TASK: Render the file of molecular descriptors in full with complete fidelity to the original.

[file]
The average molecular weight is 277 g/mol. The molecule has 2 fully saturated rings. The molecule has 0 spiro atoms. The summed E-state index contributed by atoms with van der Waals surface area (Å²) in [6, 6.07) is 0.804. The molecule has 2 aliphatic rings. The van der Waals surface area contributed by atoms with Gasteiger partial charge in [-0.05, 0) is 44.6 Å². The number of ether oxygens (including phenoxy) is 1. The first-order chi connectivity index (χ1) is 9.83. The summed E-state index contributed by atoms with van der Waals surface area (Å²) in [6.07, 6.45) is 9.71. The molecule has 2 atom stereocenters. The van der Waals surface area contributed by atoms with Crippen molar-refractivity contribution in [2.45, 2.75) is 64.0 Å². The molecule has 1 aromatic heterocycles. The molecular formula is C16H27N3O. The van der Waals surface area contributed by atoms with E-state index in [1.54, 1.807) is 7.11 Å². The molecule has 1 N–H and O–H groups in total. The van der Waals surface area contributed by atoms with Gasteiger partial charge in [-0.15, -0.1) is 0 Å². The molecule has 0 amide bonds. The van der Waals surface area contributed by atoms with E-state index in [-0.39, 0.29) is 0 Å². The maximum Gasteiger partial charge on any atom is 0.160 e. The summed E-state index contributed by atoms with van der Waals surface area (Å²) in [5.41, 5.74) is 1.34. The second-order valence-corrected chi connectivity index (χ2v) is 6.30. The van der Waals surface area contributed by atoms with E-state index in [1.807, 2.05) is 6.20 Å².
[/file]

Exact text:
The average molecular weight is 277 g/mol. The molecule has 2 fully saturated rings. The molecule has 0 spiro atoms. The summed E-state index contributed by atoms with van der Waals surface area (Å²) in [6, 6.07) is 0.804. The molecule has 2 aliphatic rings. The van der Waals surface area contributed by atoms with Gasteiger partial charge in [-0.05, 0) is 44.6 Å². The number of ether oxygens (including phenoxy) is 1. The first-order chi connectivity index (χ1) is 9.83. The summed E-state index contributed by atoms with van der Waals surface area (Å²) in [6.07, 6.45) is 9.71. The molecule has 2 atom stereocenters. The van der Waals surface area contributed by atoms with Crippen molar-refractivity contribution in [2.45, 2.75) is 64.0 Å². The molecule has 1 aromatic heterocycles. The molecular formula is C16H27N3O. The van der Waals surface area contributed by atoms with E-state index in [1.54, 1.807) is 7.11 Å². The molecule has 1 N–H and O–H groups in total. The van der Waals surface area contributed by atoms with Gasteiger partial charge in [-0.15, -0.1) is 0 Å². The molecule has 0 amide bonds. The van der Waals surface area contributed by atoms with E-state index in [-0.39, 0.29) is 0 Å². The maximum Gasteiger partial charge on any atom is 0.160 e. The summed E-state index contributed by atoms with van der Waals surface area (Å²) in [5.41, 5.74) is 1.34. The second-order valence-corrected chi connectivity index (χ2v) is 6.30. The van der Waals surface area contributed by atoms with E-state index in [1.807, 2.05) is 6.20 Å².